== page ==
Your browser does not support JavaScript!

#SewerCoverCONTEST: A sewer manhole cover as a canvas? Your design could be worth $500 for local charity.

Next time you pass a manhole cover in the street, think of it as a cast-iron canvas and your design could last a lifetime.

As the Sewer District prepares new green infrastructure and Project Clean Lake construction, we are offering northeast Ohioans the chance to design the cast-iron manhole covers that will rest at the surface of some of these projects.

“The winning design will become a standard whenever new storm sewer manholes are included in Project Clean Lake construction,” said Kellie Rotunno, Director of Engineering and Construction. We hope the contest and the winning design helps raise awareness about the connection between
what goes in the storm drain and the health of our Great Lake.

Besides the winning design being impressed upon infrastructure that
could last more than a generation, the artist will have a $500 donation made in his or her name to one of three local organizations—Community Shares, United Way or the UNCF.


“This is a fantastic and unique opportunity for artists and designers young and old in Northeast Ohio to be part of one of the largest environmental programs in Greater Cleveland,” said Kyle Dreyfuss-Wells, Manager of Watershed Programs. We are really looking forward to seeing what folks come up with.”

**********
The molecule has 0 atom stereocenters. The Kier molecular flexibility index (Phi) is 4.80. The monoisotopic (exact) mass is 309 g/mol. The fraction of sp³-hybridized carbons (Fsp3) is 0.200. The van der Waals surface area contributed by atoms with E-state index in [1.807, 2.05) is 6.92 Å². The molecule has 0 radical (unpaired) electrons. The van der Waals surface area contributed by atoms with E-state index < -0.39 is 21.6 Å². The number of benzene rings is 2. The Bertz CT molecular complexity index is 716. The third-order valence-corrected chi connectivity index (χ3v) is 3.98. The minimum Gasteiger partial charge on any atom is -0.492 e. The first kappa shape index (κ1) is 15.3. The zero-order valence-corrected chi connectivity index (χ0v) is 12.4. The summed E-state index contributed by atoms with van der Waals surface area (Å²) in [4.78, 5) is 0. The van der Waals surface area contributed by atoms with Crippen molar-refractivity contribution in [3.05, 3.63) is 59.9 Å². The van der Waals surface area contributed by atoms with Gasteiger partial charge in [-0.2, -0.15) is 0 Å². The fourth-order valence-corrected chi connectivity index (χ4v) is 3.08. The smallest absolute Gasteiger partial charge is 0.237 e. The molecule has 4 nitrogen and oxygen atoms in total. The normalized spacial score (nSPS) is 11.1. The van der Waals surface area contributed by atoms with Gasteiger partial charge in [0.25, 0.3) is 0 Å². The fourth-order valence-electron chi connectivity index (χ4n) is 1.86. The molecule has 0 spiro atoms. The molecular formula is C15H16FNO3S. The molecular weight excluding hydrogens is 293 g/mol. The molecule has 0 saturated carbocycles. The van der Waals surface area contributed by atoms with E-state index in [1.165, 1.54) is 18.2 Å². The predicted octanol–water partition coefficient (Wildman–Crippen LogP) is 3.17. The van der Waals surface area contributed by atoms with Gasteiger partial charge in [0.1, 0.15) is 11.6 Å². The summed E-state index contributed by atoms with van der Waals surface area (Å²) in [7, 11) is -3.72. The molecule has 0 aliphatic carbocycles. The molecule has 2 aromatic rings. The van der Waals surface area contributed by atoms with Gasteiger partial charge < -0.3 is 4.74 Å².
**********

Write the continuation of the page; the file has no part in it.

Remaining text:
Why add art to sewer covers?

It is a common misconception that storm drains flow to a wastewater
treatment plant like the sanitary sewer system (toilets, sinks, etc.)
does. Actually, they flow directly or indirectly to area streams,
rivers, and ultimately Lake Erie.

Not only is it important that we don’t
dump or drain chemicals and polluted water in storm drains, but also
that we consider how our everyday activities could be polluting stormwater runoff. On its way to a storm drain, stormwater that runs off our
yards, streets and parking lots can pick up pollutants along the way
such as excess fertilizer, oil from leaking vehicles, and pet waste. By
changing simple daily habits, we can each make a difference in our
region’s water quality.

The winning manhole cover design will help raise awareness about the
connection between what goes in the storm drain and the health of our
Great Lake. In addition, manhole covers present an opportunity for
public art, allowing us to experience art in our everyday lives.


The contest is open to anyone who lives, works, or attends school in the Northeast Ohio Regional Sewer District 62-community service area. All submissions must be received by May 9, 2014.